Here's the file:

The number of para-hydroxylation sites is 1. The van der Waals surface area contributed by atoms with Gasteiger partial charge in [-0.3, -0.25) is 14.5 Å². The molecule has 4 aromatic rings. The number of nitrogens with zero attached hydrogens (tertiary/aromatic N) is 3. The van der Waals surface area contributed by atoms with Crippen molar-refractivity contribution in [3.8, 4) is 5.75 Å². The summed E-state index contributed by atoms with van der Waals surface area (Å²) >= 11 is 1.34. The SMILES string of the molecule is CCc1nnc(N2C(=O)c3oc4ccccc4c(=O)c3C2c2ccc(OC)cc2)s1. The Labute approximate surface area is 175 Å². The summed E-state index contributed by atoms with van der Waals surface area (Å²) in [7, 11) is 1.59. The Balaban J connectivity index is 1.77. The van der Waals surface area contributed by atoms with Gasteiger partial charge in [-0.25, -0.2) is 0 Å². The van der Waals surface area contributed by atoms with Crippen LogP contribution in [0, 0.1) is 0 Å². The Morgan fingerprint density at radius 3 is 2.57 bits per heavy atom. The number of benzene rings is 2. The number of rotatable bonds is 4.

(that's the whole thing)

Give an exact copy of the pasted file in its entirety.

The number of para-hydroxylation sites is 1. The van der Waals surface area contributed by atoms with Gasteiger partial charge in [-0.3, -0.25) is 14.5 Å². The molecule has 4 aromatic rings. The number of nitrogens with zero attached hydrogens (tertiary/aromatic N) is 3. The van der Waals surface area contributed by atoms with Crippen molar-refractivity contribution in [3.8, 4) is 5.75 Å². The summed E-state index contributed by atoms with van der Waals surface area (Å²) >= 11 is 1.34. The SMILES string of the molecule is CCc1nnc(N2C(=O)c3oc4ccccc4c(=O)c3C2c2ccc(OC)cc2)s1. The Labute approximate surface area is 175 Å². The summed E-state index contributed by atoms with van der Waals surface area (Å²) in [7, 11) is 1.59. The Balaban J connectivity index is 1.77. The van der Waals surface area contributed by atoms with Gasteiger partial charge in [-0.25, -0.2) is 0 Å². The van der Waals surface area contributed by atoms with Crippen LogP contribution in [0, 0.1) is 0 Å². The Morgan fingerprint density at radius 3 is 2.57 bits per heavy atom. The number of benzene rings is 2. The number of rotatable bonds is 4.